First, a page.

consumption of meat will be largely determined by that landscape position. For example, a group of hunter/gatherers such as the Netsilik Eskimo (Balikci 1970) on the northern tundra has access to herds during the summer. At that time, the herds are broken down into small bull or cow/calf bands which are widely dispersed so that hunter/prey encounters tend to be opportunistic and unpredictable over time and space. An appropriate strategy for increasing the probability of encounter is the dispersal of hunters in small bands and individual hunts over a large
territory, precluding larger scale cooperative hunting. The likelihood that all hunters from a
given camp would be simultaneously successful is small, so that successive reciprocity in game
sharing provides a buffer against variable success rates. Further, the quantity of game brought into a
camp at any one time should be relatively small, and meat can be consumed immediately.


At some times of year lone hunters looking for prey would cover long distances. Once a kill had been made the hunter would be going straight home with the prized food resources, the temptation would be to carry the absolute maximum. Female reindeer start at 130lb - males 220lb, allowing for removal of the least useful parts of the carcass the successful hunter in a time of shortage would often be carrying > 100lb across the steppe-tunda. Ihis would place tremendous stress on the lower body and must have resulted in many broken ankles ect. far from home with fatal consequences. Women may have been at a great disadvantage inasmuch as they could carry far less and they are far more vulnerable to such injuries

In view of the anatomical, physiological and ergonomic differences between the sexes, gender is the single most important factor16. Jones showed that 37% of male US Army recruits experienced a lower limb injury during a 12-week basic training course12 whereas female injury rates may be as high as 60%1.

There are many reasons why female recruits are at greater risk of injury; the gynaecoid pelvis may produce a relative and transient biomechanical disadvantage when marching, running or carrying weight at the extremes of endurance17,18.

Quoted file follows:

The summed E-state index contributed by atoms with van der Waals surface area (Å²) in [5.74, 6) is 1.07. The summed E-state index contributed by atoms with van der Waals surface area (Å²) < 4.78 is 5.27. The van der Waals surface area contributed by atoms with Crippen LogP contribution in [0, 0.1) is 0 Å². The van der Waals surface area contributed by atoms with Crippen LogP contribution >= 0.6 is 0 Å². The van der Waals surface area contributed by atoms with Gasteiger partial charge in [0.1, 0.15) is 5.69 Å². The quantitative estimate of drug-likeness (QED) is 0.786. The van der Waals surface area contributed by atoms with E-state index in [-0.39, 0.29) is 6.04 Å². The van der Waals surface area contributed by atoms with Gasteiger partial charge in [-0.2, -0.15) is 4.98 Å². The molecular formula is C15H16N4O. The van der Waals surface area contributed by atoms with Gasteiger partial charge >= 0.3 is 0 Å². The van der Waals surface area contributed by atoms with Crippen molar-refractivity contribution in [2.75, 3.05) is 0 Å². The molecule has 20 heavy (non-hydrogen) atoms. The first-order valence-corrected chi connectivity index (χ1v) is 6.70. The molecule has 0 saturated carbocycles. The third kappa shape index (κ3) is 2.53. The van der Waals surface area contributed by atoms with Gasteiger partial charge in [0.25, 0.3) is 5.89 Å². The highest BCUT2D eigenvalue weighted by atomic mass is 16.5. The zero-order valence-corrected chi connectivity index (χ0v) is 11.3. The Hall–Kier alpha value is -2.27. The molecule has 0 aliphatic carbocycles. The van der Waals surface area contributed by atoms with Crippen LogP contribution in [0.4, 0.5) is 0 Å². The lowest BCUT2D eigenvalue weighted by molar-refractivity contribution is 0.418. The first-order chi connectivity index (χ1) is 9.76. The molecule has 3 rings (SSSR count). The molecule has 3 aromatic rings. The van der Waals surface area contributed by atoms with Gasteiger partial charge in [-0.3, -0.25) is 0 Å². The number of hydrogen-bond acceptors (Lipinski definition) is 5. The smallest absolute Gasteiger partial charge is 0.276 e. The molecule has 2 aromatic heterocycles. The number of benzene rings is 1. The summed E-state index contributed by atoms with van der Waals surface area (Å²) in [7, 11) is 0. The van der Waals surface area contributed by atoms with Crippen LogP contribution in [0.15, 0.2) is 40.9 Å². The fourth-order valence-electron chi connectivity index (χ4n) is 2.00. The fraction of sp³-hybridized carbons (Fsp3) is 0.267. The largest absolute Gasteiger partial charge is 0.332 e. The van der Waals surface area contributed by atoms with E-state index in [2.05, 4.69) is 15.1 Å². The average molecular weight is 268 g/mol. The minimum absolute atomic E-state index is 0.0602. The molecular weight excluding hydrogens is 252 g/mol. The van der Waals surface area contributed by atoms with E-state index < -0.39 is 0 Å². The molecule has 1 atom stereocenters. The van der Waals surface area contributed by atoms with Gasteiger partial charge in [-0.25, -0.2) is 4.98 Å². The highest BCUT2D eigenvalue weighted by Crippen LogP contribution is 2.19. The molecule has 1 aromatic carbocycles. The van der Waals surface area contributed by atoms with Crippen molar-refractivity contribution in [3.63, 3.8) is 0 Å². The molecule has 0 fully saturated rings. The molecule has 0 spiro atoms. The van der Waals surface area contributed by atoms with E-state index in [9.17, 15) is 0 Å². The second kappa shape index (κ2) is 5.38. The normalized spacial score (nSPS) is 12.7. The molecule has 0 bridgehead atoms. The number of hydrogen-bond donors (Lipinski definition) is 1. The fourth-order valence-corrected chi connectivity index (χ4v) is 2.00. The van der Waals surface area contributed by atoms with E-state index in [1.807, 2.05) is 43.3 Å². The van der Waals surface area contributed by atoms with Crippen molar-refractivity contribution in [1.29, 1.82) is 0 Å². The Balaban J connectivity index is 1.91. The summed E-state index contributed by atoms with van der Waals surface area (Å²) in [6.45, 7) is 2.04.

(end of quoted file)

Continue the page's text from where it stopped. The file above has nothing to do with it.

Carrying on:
Peter Frost said...

Tod,

Inbreeding on the maternal side would tend to depress X-chromosome diversity and lead us to underestimate the incidence of polygyny.

Your second post underscores the problems in calibrating genetic diversity. How much X-chromosome diversity corresponds to a 1:1 breedign ratio? I don't see any easy of solving this problem.

The data seem to be better at showing relative differences in the polygyny rate among human populations.

n/a,

Since the two studies contradict each other, it would be difficult for both of them to "support Peter", wouldn't it? ;-)

But, seriously, both studies are weak when it comes to calculating the mutation rate on the X chromosome, which in turn is used to calculate the absolute ratio of breeding females to breeding males. By changing the assumptions that underlie this calculation, one can easily change the breeding ratio.

This kind of study is much better at showing the relative differences among human populations in terms of polygyny rate.

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vasya said...

While this might explain differences in calculation of mutation rate and hence X-chromosome diversity, I don’t see how it could explain compras en china why one study found geographic differences (i.e., African versus non-African) and the other did not.